Earth Sky

A pair of fisheye images. On the left you see the aerial view of the earth side of the panorama. Note that the sky is visible around the image’s entire periphery. On the right is a fisheye view taken from the ground during the same outing with the camera aimed straight up. This will provide the heavens side of the panorama. These photographs were taken at Heron’s head Park on San Francisco’s southern Bay shoreline.

Let me describe my panorama creation workflow on a Windows XP laptop computer.

My eight megapixel Nikon 8400 yields a circular fisheye image that is around 2300 pixels in diameter. Back at the computer I load the aerial fisheye image for a panorama into Photoshop. There I crop it to a standard sized square bounding the image circle, and save it back to the disk drive. For the next step I use PTGui, a graphic front end for Helmut Dersch’s remarkable Panotools program. In PTGui I am able to remap the fisheye image by designating the input image as circular, cropping each image to the image circle, and designating the output type as “equirectangular” with a 360 degree wide by 180 degree high field of view. I then repeat this process with the matching upward-facing sky fisheye image. The resulting rectangular image is quite distorted but it is just what we need for the next step.

I might note that I use an old ‘patched’ version of Dersch’s pano12.dll file in order to handle fisheye lens images. More recent versions of the file are limited to narrower views.

The sky unfolded

The sky fisheye image unwrapped to equirectangular coordinates.

The earth unfolded

The aerial, earth-facing fisheye image unwrapped to equirectangular coordinates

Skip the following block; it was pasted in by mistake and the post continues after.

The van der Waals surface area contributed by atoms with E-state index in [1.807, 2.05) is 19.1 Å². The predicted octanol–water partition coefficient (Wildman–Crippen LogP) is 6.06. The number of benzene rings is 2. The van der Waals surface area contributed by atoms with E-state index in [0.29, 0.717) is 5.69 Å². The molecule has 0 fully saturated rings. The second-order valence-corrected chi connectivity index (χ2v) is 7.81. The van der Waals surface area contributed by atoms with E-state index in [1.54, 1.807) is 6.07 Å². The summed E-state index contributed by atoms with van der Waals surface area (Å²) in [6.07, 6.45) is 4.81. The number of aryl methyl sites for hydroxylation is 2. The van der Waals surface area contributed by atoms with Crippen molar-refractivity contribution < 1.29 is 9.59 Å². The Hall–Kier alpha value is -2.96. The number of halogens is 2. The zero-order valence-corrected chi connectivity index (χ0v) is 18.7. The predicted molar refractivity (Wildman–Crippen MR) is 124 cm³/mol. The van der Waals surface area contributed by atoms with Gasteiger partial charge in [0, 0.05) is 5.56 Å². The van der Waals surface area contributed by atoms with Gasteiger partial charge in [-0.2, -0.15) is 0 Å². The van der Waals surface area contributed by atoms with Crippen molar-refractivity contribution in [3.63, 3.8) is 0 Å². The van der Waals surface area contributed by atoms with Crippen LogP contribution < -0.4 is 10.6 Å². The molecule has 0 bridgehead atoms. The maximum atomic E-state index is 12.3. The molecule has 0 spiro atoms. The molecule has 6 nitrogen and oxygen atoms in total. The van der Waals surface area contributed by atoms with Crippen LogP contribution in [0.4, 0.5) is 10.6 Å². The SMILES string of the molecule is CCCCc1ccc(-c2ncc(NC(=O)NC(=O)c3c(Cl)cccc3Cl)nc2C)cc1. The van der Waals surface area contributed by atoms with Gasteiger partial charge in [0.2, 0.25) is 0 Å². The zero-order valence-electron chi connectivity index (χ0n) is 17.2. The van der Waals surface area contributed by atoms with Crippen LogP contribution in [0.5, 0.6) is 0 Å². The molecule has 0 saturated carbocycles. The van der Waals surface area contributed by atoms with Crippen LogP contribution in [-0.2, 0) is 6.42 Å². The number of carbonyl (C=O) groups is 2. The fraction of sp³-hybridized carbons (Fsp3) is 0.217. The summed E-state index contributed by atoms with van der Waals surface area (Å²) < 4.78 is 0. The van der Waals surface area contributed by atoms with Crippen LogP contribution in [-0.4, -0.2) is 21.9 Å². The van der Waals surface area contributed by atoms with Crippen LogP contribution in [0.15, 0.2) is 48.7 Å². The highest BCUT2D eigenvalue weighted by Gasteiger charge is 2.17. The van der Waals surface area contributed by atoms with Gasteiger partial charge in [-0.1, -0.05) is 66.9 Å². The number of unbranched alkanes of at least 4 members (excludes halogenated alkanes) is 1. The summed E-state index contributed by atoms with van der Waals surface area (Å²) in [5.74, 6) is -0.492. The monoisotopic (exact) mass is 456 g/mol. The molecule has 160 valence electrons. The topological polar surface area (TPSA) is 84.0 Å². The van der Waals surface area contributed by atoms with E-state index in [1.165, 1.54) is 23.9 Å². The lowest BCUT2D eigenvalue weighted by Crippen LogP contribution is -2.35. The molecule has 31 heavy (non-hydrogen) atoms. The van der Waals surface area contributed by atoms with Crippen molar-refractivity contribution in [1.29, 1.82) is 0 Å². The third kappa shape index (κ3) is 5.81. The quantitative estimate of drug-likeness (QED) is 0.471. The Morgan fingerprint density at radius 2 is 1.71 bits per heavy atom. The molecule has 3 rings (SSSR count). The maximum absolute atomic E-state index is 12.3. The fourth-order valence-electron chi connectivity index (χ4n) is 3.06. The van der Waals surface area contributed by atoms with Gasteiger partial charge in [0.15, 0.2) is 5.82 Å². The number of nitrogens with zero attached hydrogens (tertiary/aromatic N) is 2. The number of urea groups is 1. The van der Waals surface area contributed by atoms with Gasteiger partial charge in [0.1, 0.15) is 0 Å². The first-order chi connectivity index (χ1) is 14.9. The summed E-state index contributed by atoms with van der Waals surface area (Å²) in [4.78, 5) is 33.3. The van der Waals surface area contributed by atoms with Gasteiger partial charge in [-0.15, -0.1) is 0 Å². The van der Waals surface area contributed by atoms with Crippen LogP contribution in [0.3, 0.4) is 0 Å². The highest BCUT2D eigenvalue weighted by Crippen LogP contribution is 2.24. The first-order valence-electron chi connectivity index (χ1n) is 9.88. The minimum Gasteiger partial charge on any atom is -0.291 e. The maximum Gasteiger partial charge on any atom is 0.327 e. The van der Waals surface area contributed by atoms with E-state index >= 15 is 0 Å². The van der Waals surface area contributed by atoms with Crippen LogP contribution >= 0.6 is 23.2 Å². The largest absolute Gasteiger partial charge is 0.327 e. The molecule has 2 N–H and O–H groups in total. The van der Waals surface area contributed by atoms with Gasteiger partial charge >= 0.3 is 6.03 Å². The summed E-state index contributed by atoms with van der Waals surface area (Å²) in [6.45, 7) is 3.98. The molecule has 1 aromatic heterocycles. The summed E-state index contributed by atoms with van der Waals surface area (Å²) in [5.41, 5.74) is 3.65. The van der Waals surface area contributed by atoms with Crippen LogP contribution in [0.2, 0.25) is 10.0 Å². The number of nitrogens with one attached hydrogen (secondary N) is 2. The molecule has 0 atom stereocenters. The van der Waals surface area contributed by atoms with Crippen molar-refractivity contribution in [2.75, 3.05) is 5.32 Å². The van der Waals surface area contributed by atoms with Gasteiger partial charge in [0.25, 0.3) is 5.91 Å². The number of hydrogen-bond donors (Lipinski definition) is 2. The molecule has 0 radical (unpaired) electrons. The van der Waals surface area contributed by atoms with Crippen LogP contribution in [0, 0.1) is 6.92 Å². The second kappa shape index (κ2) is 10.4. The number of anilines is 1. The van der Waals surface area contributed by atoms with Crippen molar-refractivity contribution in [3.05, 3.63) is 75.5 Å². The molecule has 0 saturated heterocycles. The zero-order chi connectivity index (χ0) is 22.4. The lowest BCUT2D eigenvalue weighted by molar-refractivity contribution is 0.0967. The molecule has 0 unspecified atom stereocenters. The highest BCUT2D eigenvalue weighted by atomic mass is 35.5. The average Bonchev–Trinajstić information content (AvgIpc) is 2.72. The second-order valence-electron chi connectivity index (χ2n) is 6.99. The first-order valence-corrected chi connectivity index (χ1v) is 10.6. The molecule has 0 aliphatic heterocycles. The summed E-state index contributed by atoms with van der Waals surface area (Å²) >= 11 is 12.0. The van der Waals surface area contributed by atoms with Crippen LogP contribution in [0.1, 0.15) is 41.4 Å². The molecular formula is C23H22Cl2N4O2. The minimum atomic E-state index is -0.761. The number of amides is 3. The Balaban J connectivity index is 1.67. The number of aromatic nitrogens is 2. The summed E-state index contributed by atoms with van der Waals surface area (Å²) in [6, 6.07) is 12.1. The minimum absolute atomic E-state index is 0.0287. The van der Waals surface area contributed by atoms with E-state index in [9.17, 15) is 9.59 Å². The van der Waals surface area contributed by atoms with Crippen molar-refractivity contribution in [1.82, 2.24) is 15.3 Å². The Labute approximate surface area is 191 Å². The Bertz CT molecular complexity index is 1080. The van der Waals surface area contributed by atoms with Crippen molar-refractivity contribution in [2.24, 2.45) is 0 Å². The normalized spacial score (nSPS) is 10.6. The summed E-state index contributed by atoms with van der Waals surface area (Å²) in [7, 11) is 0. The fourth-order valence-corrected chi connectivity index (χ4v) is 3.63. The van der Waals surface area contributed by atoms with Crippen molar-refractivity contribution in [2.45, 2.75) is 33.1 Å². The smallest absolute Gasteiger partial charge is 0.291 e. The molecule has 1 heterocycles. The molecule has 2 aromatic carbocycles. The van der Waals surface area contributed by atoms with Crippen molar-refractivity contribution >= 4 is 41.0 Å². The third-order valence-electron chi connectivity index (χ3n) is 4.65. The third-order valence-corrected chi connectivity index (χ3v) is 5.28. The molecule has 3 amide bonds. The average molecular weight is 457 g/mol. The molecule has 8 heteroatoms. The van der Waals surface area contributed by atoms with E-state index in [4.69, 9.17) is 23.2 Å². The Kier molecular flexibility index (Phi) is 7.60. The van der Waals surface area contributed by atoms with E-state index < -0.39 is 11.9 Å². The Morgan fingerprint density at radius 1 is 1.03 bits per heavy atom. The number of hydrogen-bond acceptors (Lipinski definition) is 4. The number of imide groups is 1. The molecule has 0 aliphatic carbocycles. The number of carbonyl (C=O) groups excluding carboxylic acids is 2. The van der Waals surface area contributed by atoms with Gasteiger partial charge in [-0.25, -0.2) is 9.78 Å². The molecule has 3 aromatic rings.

Now it is back to Photoshop with these two unwrapped images to join the sky to the earth. A first step is using the spot healing brush to remove objects that extend above the horizon in the sky photograph. The power plant silhouette is the most obvious intrusion. The joining is accomplished using a layer mask on the earth side layer.

Sky and earth together

The joined equirectangular images. Care was taken in aligning the sky image so that the sun was in the correct position. The exposure of the sky image was also adjusted (lightened).

The final step involves processing the equirectangular composite image to create a Quicktime Virtual Reality movie file. My first software for doing this was Panocube, an easy to use freeware program. It works just fine and is easy to use if you follow the instructions carefully. More recently I have been using Pano2QTVR for Windows, a program that seems more elaborate. It works well too.

More recently I have shifted over to the Macintosh computer system (he says with a big smile). On this platform I am using CubicConverter and it is working well for me.

And here is the resulting panorama. Go ahead and give it a spin:

The completed bubble panorama showing the wetlands of Heron’s Head Park and the adjoining Hunters Point Power Plant.

3 Responses to “Aerial QTVR panoramas”

  1. Melanie Says:

    Chris,
    Thanks for both preparing a bubble panorama of Baxter Creek and for sending me this link to give me a little glimpse into how the panorama was prepared! If you are so productive in your hobby time, I can only imagine what happens in your work life…

    Thanks again!
    Melanie

  2. David Says:

    Hello Professor Benton,
    These panoramas are super cool. I’m really looking forward to the UCB panorma, which was the one you gave a sneak peak to during lecture.

    Best,
    David

  3. peregrinephoto.net » Hidden Ecologies » Aerial QTVR panoramas Says:

    […] Hidden Ecologies » Aerial QTVR panoramas has some rather nice interactive panoramas taken from a kite, using a fisheye lens with a 183 degree field of view. The aerial perspective is quite fascinating. […]